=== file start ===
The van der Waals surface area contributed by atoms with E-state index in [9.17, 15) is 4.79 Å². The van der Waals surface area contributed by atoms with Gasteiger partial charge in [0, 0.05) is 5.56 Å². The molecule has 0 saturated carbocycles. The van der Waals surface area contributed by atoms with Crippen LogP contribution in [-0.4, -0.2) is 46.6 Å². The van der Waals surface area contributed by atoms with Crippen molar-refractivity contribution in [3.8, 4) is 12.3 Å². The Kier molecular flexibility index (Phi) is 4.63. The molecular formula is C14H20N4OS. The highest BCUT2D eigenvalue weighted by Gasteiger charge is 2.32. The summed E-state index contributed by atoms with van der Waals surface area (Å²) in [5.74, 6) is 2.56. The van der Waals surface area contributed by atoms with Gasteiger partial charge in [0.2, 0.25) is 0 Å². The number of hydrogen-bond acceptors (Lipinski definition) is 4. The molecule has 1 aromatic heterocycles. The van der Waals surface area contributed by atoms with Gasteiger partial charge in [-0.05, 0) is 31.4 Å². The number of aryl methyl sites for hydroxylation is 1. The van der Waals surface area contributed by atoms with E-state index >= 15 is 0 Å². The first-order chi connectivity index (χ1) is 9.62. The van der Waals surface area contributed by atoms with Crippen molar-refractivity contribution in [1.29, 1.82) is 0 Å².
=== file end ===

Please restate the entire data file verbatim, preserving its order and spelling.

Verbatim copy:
The van der Waals surface area contributed by atoms with E-state index in [9.17, 15) is 4.79 Å². The van der Waals surface area contributed by atoms with Gasteiger partial charge in [0, 0.05) is 5.56 Å². The molecule has 0 saturated carbocycles. The van der Waals surface area contributed by atoms with Crippen LogP contribution in [-0.4, -0.2) is 46.6 Å². The van der Waals surface area contributed by atoms with Crippen molar-refractivity contribution in [3.8, 4) is 12.3 Å². The Kier molecular flexibility index (Phi) is 4.63. The molecular formula is C14H20N4OS. The highest BCUT2D eigenvalue weighted by Gasteiger charge is 2.32. The summed E-state index contributed by atoms with van der Waals surface area (Å²) in [5.74, 6) is 2.56. The van der Waals surface area contributed by atoms with Gasteiger partial charge in [0.2, 0.25) is 0 Å². The number of hydrogen-bond acceptors (Lipinski definition) is 4. The molecule has 1 aromatic heterocycles. The van der Waals surface area contributed by atoms with Gasteiger partial charge in [-0.05, 0) is 31.4 Å². The number of aryl methyl sites for hydroxylation is 1. The van der Waals surface area contributed by atoms with E-state index >= 15 is 0 Å². The first-order chi connectivity index (χ1) is 9.62. The van der Waals surface area contributed by atoms with Crippen molar-refractivity contribution in [1.29, 1.82) is 0 Å².